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National Environmental Standard for Assessing and Managing Contaminants in Soil to Protect Human Health: Information for landowners and developers

What the NES means for landowners and developers

If you own land and want to subdivide or change the use of that land, you need to know about the National Environmental Standard for Assessing and Managing Contaminants in Soil to Protect Human Health.

An environmental standard (under the Resource Management Act 1991) came into force on 1 January 2012. This standard means that if your land is, or has been, used for a hazardous activity or industry and you want to subdivide or change the use of the land, or disturb the soil, or remove or replace a fuel storage system, you will need to comply with the National Environmental Standard for Assessing and Managing Contaminants in Soil to Protect Human Health (NES).

City and district councils, and unitary authorities, are responsible for checking compliance with the standard. Failing to comply with the NES may result in the council taking enforcement action against you.

Five activities are controlled by the regulations in the NES if they are undertaken on specified ‘at-risk’ land. Depending on the level of exposure people may have to any contaminants present, the activity may be allowed as a permitted activity, or will require a resource consent. To find out if the regulations apply to you, first check if your land is specified, then check if the activity you want to do is one of the five activities.

Is my land covered by the NES?

The regulations apply to your land if it is used, or has been used, or is more likely than not to have been used, for one of 53 specified hazardous activities or industries, such as petrol stations, orchards, sheep dips, engineering workshops, and mining. These activities and industries, listed on the Hazardous Activities and Industries List (HAIL), are considered likely to cause land contamination.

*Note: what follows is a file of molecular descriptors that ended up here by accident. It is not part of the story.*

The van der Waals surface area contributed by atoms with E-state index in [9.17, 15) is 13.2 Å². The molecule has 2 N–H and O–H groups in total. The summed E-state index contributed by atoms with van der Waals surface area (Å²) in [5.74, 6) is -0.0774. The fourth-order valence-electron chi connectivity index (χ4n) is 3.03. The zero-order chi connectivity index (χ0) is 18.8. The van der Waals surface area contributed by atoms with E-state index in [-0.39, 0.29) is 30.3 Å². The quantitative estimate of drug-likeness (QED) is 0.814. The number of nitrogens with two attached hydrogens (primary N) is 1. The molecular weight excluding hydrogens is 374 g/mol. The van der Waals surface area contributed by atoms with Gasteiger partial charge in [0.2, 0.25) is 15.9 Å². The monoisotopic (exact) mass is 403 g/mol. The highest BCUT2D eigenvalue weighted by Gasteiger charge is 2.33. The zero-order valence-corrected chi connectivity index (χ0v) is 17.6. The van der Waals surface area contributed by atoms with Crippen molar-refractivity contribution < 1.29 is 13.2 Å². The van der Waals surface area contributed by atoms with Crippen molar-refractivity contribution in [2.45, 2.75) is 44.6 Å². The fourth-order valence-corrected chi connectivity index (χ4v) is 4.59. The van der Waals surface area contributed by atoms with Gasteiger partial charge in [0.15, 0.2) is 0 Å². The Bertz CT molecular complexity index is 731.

How do I find out if my land is HAIL land?

  • You can check the Hazardous Activities or Industries List (HAIL) on the Ministry for the Environment’s website or visit your local council.
  • If you suspect a HAIL activity or industry has been carried out on your land you can ask the council for records they have about its land-use history. You could also seek information from past property owners or neighbours.
  • Alternatively, you can engage a suitably qualified and experienced practitioner to make a professional assessment of the likelihood of contamination. This person would undertake a preliminary site investigation to establish the land-use history.

Is my activity covered by the NES?

The regulations apply if your land is covered and you want to carry out any of the following activities:

  • remove or replace an underground fuel storage system or any of its parts
  • sample the soil to determine contamination
  • disturb the soil (earthworks)
  • subdivide the land (see exception below)
  • change the use of the land.

The regulations do not apply to:

  • existing uses (including consented activities before 1 January 2012) on HAIL land
  • subdivision of production land that does not stop being production land
  • sampling or disturbing soil on production land such as an orchard or market garden that is also HAIL land, unless the activity is near the house or involves removing or replacing a fuel storage system
  • land where a detailed site investigation exists and shows that contaminants in the soil are at or below background concentrations
  • changing the use of HAIL land to a use that is not reasonably likely to harm human health
  • land within your property that was not used for any purpose described on the HAIL. That is, the regulations only apply to the actual area that is HAIL land.

Will I need a resource consent?

If the NES regulations apply to your land, resource consent is not required providing certain requirements are met.
As a guide, the following examples are the types of things that need to be complied with:

  • demonstrating to your council that it is highly unlikely that there will be a risk to human health given the intended subdivision or proposed new use (note soil samples are not necessarily required for this)
  • ensuring earthworks do not expose people to contaminated soil and that all contaminated soil is taken to an approved facility when the activity involves disturbing soil (earthworks)
  • ensuring works associated with the removal or replacing of an underground fuel storage system have been done in accordance with the industry guideline.

If you cannot meet the requirements of a permitted activity you will need to apply for a resource consent. Your application must include a report of the results of a detailed site investigation, including the results of soil sampling.

Further information

For more detailed information see

Your council’s environmental health officer can provide more information if you wish to discuss the requirements of the NES.